Monday, March 27, 2017
Russian president, Serbian PM talk "friendship and support"
Russian President Vladimir Putin had "two additional questions" for Serbian PM Aleksandar Vucic after their meeting in the Kremlin on Monday.
SOURCE: BETA, TANJUG MONDAY, MARCH 27, 2017
And these concerned "politics," Vucic revealed.
The prime minister went before reporters after the meeting - but was summoned back to Putin's cabinet for what he said were "a couple more questions."
"Putin had two more questions for me, but I can't talk about what. These two questions were of a political nature," Vucic said.
When reporters asked whether the questions concerned Serbia's upcoming presidential elections - where Vucic is the ruling coalition's candidate - he replied negatively.
"No, President Putin unequivocally said everything regarding the elections in his introductory address, while this concerned the future policy, what and how we should do in the future," said Vucic.
At the start of their meeting, Putin remarked that regardless of the outcome of the election - "no matter how the political situation develops" - Russia was "sure that our bilateral relations will continue to develop just as positively, in the spirit of friendship that has characterized our ties over these last years."
After the meeting, Vucic said it was "only a question of weeks" before the six Russian MiG-29s would arrive in Serbia and that he expects Putin to soon sign a decree to that effect.
According to him, the only issue that remains is technical - whether the planes will be dissembled and transported, or fly over third countries on their way here.
Vucic said he was "pleased to hear from Putin that he personally approved everything in the domain of the military-technical cooperation, that was previously agreed on with Russian officials, and concerning to 30 armored vehicles, 30 T-72 tanks, and six MiG-29s."
Asked whether the overhaul of the warplanes would be done in Russia or in Serbia, Vucic said that "the Serbian center for overhaul and repair of helicopters" was "also mentioned" - and that this topic was launched by the Russian president.
The prime minister then said that "the modernization of some of the MiGs will be probably done in Serbia - for which we must prepare - while the rest will be done in Russia."
This way, "a number of planes" will soon arrive in Serbia, he continued, followed by those that will be overhauled in Russia.
Vucic pushed back on critics to say the MiGs were "not rust buckets" but rather "best in the world in close-quarters combat, top-notch planes" - while their modernization concerned radar systems, and air-to-air and air-to-surface missiles.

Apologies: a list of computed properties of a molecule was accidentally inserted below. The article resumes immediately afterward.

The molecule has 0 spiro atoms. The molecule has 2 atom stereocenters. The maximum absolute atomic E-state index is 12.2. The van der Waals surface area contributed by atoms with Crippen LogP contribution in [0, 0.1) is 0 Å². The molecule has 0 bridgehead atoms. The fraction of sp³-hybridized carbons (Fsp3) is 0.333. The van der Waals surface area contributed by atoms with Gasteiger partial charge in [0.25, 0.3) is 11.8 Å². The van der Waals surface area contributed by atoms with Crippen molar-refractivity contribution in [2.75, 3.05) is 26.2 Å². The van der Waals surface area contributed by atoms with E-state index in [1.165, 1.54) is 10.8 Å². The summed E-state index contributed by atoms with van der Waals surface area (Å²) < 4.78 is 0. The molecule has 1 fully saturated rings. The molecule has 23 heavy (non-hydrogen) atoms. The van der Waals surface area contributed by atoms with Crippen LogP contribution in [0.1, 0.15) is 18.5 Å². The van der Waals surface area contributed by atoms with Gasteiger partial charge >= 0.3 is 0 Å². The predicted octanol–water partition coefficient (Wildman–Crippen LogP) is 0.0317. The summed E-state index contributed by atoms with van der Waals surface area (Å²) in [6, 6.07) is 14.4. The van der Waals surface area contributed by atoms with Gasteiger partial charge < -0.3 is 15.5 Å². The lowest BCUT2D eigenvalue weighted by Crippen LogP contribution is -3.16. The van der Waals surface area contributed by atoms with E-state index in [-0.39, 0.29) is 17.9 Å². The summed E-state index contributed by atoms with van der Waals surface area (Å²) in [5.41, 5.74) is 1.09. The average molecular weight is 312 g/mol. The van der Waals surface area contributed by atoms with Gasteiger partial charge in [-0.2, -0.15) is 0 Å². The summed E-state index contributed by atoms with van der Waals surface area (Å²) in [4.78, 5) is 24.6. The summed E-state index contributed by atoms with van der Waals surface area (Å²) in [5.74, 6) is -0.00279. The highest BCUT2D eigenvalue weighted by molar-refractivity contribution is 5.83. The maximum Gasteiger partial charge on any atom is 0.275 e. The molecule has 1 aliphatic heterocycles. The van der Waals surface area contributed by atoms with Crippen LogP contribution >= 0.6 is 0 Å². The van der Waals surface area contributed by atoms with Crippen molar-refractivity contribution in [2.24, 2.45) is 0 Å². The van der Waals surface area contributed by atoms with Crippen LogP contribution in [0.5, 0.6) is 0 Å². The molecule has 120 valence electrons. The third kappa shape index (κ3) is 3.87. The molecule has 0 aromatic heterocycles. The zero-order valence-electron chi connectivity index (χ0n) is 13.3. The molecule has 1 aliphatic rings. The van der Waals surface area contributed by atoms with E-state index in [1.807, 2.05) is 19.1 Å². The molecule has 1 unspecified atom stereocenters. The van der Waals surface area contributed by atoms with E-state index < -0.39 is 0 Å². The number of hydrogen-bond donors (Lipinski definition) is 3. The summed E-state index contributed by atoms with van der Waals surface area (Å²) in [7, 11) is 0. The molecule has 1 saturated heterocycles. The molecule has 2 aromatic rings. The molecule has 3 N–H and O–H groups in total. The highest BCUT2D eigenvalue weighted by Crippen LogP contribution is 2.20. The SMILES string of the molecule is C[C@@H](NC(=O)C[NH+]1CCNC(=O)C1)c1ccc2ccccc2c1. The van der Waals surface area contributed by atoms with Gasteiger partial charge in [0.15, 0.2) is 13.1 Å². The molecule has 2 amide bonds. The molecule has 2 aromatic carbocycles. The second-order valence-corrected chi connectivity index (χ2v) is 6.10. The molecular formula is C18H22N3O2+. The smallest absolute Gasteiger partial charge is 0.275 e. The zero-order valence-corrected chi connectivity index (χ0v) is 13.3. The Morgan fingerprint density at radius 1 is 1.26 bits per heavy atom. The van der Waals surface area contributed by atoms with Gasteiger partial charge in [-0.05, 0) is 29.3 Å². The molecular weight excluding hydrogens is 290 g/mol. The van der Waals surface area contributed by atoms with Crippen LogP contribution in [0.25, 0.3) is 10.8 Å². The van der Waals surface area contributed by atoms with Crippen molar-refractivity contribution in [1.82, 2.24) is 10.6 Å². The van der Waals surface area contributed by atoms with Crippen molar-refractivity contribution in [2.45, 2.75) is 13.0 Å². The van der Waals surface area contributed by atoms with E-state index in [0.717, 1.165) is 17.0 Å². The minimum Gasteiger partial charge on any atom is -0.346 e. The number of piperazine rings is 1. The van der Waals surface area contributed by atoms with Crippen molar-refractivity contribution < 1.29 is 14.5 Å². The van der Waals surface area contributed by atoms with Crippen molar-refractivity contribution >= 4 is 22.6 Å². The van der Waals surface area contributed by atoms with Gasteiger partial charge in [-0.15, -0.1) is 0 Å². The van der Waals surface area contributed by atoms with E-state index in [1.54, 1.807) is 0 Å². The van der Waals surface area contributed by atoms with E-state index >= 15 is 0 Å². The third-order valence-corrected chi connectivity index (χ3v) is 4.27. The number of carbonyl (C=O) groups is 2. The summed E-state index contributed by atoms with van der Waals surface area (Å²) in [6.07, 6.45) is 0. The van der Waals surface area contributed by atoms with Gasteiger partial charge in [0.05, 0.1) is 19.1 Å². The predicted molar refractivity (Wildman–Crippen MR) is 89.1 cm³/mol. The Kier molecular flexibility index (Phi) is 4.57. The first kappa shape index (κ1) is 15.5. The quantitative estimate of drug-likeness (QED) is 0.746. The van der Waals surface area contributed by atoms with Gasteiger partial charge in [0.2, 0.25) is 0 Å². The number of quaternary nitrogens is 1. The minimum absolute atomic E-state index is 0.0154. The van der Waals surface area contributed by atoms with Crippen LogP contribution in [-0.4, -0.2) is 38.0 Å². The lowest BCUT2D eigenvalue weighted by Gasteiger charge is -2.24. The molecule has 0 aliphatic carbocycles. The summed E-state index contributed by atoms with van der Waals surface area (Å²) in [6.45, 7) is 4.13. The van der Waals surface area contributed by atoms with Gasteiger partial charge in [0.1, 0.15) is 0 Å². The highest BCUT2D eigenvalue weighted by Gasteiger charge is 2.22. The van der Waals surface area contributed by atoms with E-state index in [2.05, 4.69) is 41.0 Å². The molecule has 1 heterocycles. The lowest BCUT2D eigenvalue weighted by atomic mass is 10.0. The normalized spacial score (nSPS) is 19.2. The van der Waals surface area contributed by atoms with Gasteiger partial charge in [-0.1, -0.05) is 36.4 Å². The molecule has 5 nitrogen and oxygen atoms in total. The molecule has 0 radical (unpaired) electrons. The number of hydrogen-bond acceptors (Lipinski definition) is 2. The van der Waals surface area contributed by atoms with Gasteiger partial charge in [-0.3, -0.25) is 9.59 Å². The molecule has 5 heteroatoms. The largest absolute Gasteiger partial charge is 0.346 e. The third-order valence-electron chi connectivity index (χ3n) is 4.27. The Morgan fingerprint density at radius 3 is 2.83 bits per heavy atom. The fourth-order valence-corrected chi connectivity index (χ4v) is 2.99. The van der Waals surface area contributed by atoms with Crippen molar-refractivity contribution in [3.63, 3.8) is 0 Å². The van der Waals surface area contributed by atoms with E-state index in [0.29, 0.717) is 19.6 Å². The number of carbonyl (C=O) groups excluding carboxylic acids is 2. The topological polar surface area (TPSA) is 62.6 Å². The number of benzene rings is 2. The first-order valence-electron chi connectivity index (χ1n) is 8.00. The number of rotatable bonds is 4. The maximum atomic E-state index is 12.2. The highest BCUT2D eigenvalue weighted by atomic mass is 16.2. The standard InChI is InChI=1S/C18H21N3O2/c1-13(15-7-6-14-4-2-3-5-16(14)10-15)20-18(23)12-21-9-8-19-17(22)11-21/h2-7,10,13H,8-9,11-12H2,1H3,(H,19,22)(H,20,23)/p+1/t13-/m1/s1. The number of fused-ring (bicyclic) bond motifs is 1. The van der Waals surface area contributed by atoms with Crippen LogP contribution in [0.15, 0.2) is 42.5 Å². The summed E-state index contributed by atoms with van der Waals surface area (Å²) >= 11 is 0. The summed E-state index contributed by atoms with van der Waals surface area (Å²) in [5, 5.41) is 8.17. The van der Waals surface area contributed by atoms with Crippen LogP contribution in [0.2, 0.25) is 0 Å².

"These are the things we need," he said.
Vucic also mentioned the cooperation with Russian firms that Serbia has via the defense industry company SDPR, specifically concerning 155-millimeter howitzers, and noted that he "presented our ideas related to the combat vehicle Milos."
Russia makes a lot of money from manufacturing and exporting arms, Vucic observed, and asserted that this was "the most important branch of the economy in that country."
"Therefore, we too want to make more money, and obviously, the demand for this is growing in the world," the prime minister concluded.
Previously, the Serbian PM's team and the Russian president's cabinet said that the topics on the agenda included the economy, military-technical cooperation, but also the "escalation" of the situation in the region and Serbian politics.
A statement issued by the Kremlin said that Putin and Vucic "considered the development of Russian-Serbian relations, above all increasing trade and investment cooperation between the two countries."
They also spoke about "current international and regional problems, the brief statement said.
According to the remarks published on the kremlin.ru website, Vucic thanked Putin for "the warm reception and hospitality," and added:
"I want to say that we need to thank you personally and the Russian Federation for supporting the Republic of Serbia’s territorial integrity and sovereignty. As you said, I hope and am sure that we will have plenty of opportunities to increase our bilateral trade and economic ties."
"We will discuss the situation in the region. I think that this is important for both countries. It is very important that, as you know, we remain committed to our national independence, freedom and military neutrality. We will discuss together all of this and examine the steps we need to take for the future," Vucic said, addressing Putin in Russian.